How to Develop on Live Web Sites Without Making a Complete Mess

Photo adapted from “Valet tightrope” by Ian Burt (Flickr, Creative Commons).

For many developers, there are *at least* two versions out there for any particular web site you see: a development version and a production version. (Often, other versions exist as well, such as a testing / staging layer.) For many time-honored reasons, these are considered best practices in web development.

That said, there’s no absolute rule about how one must approach web development. A lot of absolutely gigantic systems, believe it or not, are developed by sole coders out there and, in such lone-wolf environments, one can get away with practices simply not possible by larger development organizations or teams. Claim whatever you like about “agility” in development, but I don’t think there’s possibly anything more agile than coding on a live site.

The truth is this: One can sometimes exist fairly well with (gasp!) ONE version of a given web site. That’s right: production only! (I’m not saying I recommend this always, or that it’s better; I’m just saying that it’s absolutely possible, and even preferable, much of the time, and probably more common than most developers realize.)

So this article, while considered blasphemy in the coding, design, and development world (and will surely earn me the disrespect of friends, colleagues, and strangers alike), nevertheless will offer a few examples of how one can sometimes get by with only a production site — that is, working on a live, active web site instead of taking the site off to a development server.

Adding Hooks or Parameters and then Coding for Actions Taken When These Are Seen

I had a site recently that has various parties working on various areas. All are generating content and making config changes to things in realtime. Yet, we also needed to do some pretty major design tweaks at the same time. Having a development version of the site, in this case, would have caused a good degree of confusion and inconvenience for a lot of other people. So, in this case, I just added some code to the site to look for a “redesign=1” parameter added onto any site URL. If seen, the code would then load a new CSS file to supersede the existing one. Worked great… It told the client: You want to view the new site, just go to any page and add “?redesign=1” to the end of any URL.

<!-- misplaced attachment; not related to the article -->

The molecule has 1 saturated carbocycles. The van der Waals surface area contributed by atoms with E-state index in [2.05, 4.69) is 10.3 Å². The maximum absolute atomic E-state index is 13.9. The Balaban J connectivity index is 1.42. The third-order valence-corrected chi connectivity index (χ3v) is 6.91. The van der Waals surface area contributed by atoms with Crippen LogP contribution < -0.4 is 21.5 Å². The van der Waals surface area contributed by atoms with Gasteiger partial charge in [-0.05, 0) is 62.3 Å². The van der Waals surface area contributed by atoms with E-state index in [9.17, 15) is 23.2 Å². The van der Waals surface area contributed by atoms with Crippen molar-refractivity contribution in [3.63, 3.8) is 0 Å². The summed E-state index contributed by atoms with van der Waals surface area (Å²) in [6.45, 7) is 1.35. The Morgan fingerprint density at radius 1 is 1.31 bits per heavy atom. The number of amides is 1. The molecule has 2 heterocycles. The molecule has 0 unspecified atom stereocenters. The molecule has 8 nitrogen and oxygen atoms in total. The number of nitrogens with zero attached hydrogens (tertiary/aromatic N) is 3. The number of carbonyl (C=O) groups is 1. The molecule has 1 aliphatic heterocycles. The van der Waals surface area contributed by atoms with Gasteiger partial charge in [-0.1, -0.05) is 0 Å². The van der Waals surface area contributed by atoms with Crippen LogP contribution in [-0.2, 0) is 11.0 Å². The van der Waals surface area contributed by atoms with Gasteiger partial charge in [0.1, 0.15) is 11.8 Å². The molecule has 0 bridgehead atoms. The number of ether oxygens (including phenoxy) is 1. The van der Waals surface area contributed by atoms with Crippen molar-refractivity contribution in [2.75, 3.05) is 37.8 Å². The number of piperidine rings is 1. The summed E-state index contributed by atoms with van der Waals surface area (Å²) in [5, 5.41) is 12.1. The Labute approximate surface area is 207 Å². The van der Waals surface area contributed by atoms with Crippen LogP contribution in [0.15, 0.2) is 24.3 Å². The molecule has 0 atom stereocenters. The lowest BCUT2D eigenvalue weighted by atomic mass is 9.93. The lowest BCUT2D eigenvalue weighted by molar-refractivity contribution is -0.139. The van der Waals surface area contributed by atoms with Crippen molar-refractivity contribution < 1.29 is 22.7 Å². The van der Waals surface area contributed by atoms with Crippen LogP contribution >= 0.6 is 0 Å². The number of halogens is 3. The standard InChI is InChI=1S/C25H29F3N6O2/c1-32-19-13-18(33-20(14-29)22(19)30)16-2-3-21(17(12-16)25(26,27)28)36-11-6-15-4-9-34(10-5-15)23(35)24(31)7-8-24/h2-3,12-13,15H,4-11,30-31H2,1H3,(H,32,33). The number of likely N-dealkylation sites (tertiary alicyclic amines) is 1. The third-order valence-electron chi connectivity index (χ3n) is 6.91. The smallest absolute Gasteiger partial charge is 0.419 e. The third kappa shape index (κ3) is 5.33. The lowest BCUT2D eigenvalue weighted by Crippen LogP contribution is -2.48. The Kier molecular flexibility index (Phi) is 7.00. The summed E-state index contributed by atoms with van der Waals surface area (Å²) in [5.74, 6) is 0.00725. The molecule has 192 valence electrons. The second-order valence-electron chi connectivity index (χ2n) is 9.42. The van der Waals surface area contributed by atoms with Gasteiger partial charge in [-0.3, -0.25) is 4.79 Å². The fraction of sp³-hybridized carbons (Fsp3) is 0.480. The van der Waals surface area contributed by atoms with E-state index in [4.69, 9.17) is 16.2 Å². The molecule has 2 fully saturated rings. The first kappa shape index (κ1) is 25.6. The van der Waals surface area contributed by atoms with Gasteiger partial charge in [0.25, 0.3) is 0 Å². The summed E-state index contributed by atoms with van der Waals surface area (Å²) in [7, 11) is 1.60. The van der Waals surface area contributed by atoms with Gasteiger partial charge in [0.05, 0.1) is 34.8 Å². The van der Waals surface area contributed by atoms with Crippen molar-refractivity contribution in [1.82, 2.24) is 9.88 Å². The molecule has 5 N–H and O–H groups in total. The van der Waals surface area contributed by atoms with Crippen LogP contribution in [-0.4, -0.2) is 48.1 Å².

Similarly, you can often just code hooks into various scripts. For example, I might commonly have some configs atop a PHP script like “$isTesting = 0;”. Then, when I’m working on that page, I might set that variable to 1, and account for such in the code. For example, maybe it’s a form that sends an email out, but I don’t want to get 500 emails while I test things. So, I set that $isTesting to 1, run my tests (perhaps echoing out the form data to the screen instead of emailing it, based on that variable being “live”), and then set it back to 0 when I’m done. While this is a fairly standard coding methodology, it’s also a handy thing for live sites.

A good argument against this sort of thing, of course, is that a web site is a live thing… so, what if someone sees your “under construction”-type page? Well, that’s of course something you need to weigh into a decision about developing on a live site. How many might see your temporary unsightliness? There’s usually some sort of common-sense threshhold there, and it’s different for every site.

If your site gets 10,000 hits per day on the home page, maybe this isn’t such an appropriate tactic. But, if it’s a deeper page, or simply just a less-busy site, then having a page possibly not function for a few minutes is absolutely immaterial. Clients and developers alike get *way* too concerned over such a thing. It does not matter if a deeper page goes down for a few minutes. Naturally, you want to minimize this, but the world will go on, and no one will get hurt.